The new vehicle market continued to recover some momentum during September following the disruptions experienced in the economy during July. Building on August sales successes, September sales continued to capture reassuring consumer demand and provided some reassurance for a stronger final quarter.
According to naamsa | the Automotive Business Council, September new vehicle sales increased 15.8% to 43,130 units compared to the same month last year. More reflective of actual performance, the month’s sales were up 4% relative to August sales, which was the second-best sales month this year prior to September’s performance.
Although new vehicle sales are 30.1% up year-to-date to 345,172 units compared to the same pandemic-impacted period last year, WesBank continues to finance well over two used vehicles for every new vehicle.
While demand in the pre-owned market remains very strong, used car price inflation may begin impacting this momentum.
Lebogang Gaoaketse, Head of Marketing and Communication at WesBank.
The sales mix across new and pre-owned is an interesting factor impacting the sustainability of the motor retail sector during the pandemic.
“While the manufacturers are naturally focused on selling new vehicles, the pre-owned market influences brand affinity. However, on a retail level, sales are sales, whether new or used, providing mobility solutions to customers and cashflow for dealers,” says Lebogang Gaoaketse, Head of Marketing and Communication at WesBank.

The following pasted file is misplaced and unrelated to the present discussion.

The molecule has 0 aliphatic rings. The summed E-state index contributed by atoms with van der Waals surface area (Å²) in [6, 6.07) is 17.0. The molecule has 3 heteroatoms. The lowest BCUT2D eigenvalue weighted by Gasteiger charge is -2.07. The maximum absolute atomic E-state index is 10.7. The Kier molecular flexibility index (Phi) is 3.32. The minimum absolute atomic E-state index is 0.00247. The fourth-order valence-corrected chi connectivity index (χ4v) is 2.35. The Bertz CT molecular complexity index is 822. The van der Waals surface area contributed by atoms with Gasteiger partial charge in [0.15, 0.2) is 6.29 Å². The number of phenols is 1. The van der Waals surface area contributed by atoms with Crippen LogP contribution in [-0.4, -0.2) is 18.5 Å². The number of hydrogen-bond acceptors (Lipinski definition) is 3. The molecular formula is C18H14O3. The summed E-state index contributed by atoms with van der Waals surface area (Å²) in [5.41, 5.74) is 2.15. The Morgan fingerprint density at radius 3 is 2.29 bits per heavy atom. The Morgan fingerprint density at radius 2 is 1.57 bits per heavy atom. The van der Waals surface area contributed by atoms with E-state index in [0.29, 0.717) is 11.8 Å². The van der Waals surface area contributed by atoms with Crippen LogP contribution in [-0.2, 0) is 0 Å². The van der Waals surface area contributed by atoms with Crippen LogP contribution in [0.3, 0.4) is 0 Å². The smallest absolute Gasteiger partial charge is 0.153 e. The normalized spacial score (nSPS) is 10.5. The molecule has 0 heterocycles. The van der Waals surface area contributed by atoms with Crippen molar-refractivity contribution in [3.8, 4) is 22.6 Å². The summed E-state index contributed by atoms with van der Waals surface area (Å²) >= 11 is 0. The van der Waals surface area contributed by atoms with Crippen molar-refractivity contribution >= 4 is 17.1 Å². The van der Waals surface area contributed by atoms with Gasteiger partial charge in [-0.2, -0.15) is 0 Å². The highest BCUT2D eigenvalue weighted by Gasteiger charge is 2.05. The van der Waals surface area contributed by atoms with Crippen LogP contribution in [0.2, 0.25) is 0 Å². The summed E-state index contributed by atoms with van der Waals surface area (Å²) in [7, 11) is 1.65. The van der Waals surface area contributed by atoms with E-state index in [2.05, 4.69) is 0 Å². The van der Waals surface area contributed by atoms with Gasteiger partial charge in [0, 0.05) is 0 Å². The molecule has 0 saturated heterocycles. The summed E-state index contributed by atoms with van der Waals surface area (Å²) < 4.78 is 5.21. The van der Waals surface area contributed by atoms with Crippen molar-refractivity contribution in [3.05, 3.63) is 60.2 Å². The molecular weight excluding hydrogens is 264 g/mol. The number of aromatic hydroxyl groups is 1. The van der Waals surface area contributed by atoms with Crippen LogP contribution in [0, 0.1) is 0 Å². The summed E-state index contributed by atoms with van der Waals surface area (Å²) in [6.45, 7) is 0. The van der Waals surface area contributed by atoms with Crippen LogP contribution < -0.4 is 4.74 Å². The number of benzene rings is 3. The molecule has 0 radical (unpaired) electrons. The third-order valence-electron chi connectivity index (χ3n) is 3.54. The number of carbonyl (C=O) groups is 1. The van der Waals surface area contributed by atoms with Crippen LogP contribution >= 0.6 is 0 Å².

There’s no denying that the motor industry is facing unusual times. What has been prevalent throughout, however, is the sector’s unfailing resilience to prevail.
“While demand in the pre-owned market remains very strong, used car price inflation may begin impacting this momentum. That demand may become more about preferential specification than affordability in a time when the trade is paying a premium on certain pre-owned models,” says Gaoaketse.
“While stock availability in the new vehicle market remains stressed, forcing some consumers into the pre-owned market, the sheer demand remains encouraging for the industry once global stock shortages are alleviated,” Gaoaketse continued.
Most impacted by that stock situation is the Light Commercial Vehicle (LCV) market. LCV sales declined 10.9% during September compared to September 2020 to record 10,943 sales. This is 802 units or 6.8% less than last month. While dealer channel sales in this segment were less affected (down 7.2%), there is a noticeable lack of Government volume (down 64%) impacting the segment.
Driving the market growth was the 30.5% gain in passenger car sales year-on-year. September’s passenger car volume of 29,538 units was bolstered by 4,951 sales into the rental market and was 8.5% ahead of last month’s market. Dealer sales also swelled 17.3%, providing that much-need sustainability injection into the retail space.
“The Reserve Bank’s decision last month to maintain interest rates will continue to provide stimulus to the market, whether new or used with both sectors’ sales ultimately contributing to the overall recovery of the South African motor industry,” Gaoaketse concluded.